Lumber shows no sign of rebounding, OSB continues to decline

August 9, 2021

By: The Working Forest Staff

RBC CAPITAL MARKETS — Lumber prices haven’t shown signs of rebounding yet, as OSB continues to have triple digit declines – According to Random Lengths, the Framing Lumber Composite fell by $16 w/w to $463, the 11 th consecutive weekly drop. Buying demand has been slow to come back, with the recent curtailments in BC over the last few weeks, losing its upward pressure on pricing. In OSB markets, the Composite fell $137 w/w to $586, with distributors holding back orders waiting for the first sign of a bottom to this drop.

Sierra Pacific Industries is acquiring Seneca Sawmill Company – We view the acquisition as a positive for the industry, continuing the trend towards consolidation. Seneca Sawmill Company operates three sawmills in Oregon with a combined annual capacity of 650 mmfbm. In addition, the company owns over 165k acres of Oregon timberlands. While no financial metrics were provided, precedent transactions in the area suggest that the valuation could be in the $1 billion range. We estimate that the Top 5 North American lumber producers (West Fraser, Weyerhaeuser, Canfor, Interfor, and Sierra-Pacific) now account for ~38% of North American capacity, up from 32% pre-pandemic.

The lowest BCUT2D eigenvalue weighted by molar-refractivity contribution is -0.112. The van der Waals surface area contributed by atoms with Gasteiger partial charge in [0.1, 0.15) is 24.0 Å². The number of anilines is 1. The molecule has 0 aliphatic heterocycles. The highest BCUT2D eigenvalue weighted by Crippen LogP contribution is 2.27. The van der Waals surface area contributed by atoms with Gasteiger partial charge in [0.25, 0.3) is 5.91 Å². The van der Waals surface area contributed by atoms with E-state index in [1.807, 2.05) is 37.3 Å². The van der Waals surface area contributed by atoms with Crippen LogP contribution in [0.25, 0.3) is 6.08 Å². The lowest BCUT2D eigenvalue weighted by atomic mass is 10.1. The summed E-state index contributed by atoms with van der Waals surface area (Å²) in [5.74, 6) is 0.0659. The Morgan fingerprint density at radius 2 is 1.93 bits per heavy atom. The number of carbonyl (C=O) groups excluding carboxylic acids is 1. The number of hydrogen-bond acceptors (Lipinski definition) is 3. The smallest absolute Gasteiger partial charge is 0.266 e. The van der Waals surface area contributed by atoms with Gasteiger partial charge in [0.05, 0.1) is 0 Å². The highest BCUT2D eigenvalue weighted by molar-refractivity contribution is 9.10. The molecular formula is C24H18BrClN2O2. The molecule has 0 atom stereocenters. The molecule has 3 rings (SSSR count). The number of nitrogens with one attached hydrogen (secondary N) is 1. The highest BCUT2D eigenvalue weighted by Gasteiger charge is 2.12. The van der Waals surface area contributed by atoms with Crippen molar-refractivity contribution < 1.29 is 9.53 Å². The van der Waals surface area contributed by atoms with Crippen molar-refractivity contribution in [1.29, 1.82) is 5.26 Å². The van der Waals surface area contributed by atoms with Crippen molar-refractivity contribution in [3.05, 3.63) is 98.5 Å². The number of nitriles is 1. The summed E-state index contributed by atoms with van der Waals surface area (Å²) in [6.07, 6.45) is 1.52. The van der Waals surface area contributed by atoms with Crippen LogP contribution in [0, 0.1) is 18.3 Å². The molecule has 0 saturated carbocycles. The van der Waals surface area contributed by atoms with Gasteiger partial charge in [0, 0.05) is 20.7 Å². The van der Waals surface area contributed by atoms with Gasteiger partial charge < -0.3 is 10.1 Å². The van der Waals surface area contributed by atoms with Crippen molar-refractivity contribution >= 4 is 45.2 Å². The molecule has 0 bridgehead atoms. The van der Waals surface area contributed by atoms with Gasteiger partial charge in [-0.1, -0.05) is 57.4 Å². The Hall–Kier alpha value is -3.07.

OCC prices are up $40/ton m/m as demand outpaces supply – According to RISI, OCC prices are up to $159/tonne, the highest level since August 2017. OCC prices have increased for seven consecutive months as domestic buyers are competing for volume with export markets. Integrated producers such as IP and WestRock have begun to integrate their double-lined kraft (“DLK”) cuttings because it is now cheaper than buying OCC in spot markets. Alternative buyers such as insulators have been coming up short on old newspaper supply and have instead been switching to other grades.

CMPC announced plans to add 350k tonnes/year of BEK capacity by Q4/23 – According to the company, its board of directors has approved a $530MM investment at its Guaíba mill in Brazil. The project should reduce production costs and make the mill one of the most efficient in the world.

Georgia-Pacific declared force majeure at its Foley dissolving pulp mill last week – According to RISI, the company informed customers last week that production on the mill’s dissolving pulp line went down causing a significant reduction in production. The force majeure does not apply to fluff pulp customers. The mill has annual production capacity of 513k tonnes/year, composed of 48% fluff pulp, 34% specialty cellulose, 13% acetate dissolving pulp, and 5% viscose grade DP.

 

Your comments.

Your #1 source for forestry and forest industry news.

Built by Sofa Communications